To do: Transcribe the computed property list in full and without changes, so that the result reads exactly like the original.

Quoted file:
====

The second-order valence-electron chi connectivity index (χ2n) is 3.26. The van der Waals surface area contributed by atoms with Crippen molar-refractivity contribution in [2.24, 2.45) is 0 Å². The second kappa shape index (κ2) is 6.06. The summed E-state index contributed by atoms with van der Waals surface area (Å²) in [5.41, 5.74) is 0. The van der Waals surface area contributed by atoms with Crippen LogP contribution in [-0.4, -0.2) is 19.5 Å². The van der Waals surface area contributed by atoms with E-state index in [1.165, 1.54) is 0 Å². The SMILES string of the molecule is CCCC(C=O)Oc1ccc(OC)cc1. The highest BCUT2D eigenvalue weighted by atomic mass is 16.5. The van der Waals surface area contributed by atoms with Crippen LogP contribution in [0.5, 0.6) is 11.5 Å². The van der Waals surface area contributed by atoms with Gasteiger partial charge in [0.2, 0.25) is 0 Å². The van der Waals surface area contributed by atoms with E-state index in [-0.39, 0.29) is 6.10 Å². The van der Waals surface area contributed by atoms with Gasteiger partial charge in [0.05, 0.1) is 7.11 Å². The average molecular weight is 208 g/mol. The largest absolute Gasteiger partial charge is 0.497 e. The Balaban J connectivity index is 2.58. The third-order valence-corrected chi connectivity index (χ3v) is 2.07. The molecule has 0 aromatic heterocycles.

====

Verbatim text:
The second-order valence-electron chi connectivity index (χ2n) is 3.26. The van der Waals surface area contributed by atoms with Crippen molar-refractivity contribution in [2.24, 2.45) is 0 Å². The second kappa shape index (κ2) is 6.06. The summed E-state index contributed by atoms with van der Waals surface area (Å²) in [5.41, 5.74) is 0. The van der Waals surface area contributed by atoms with Crippen LogP contribution in [-0.4, -0.2) is 19.5 Å². The van der Waals surface area contributed by atoms with E-state index in [1.165, 1.54) is 0 Å². The SMILES string of the molecule is CCCC(C=O)Oc1ccc(OC)cc1. The highest BCUT2D eigenvalue weighted by atomic mass is 16.5. The van der Waals surface area contributed by atoms with Crippen LogP contribution in [0.5, 0.6) is 11.5 Å². The van der Waals surface area contributed by atoms with Gasteiger partial charge in [0.2, 0.25) is 0 Å². The van der Waals surface area contributed by atoms with E-state index in [-0.39, 0.29) is 6.10 Å². The van der Waals surface area contributed by atoms with Gasteiger partial charge in [0.05, 0.1) is 7.11 Å². The average molecular weight is 208 g/mol. The largest absolute Gasteiger partial charge is 0.497 e. The Balaban J connectivity index is 2.58. The third-order valence-corrected chi connectivity index (χ3v) is 2.07. The molecule has 0 aromatic heterocycles.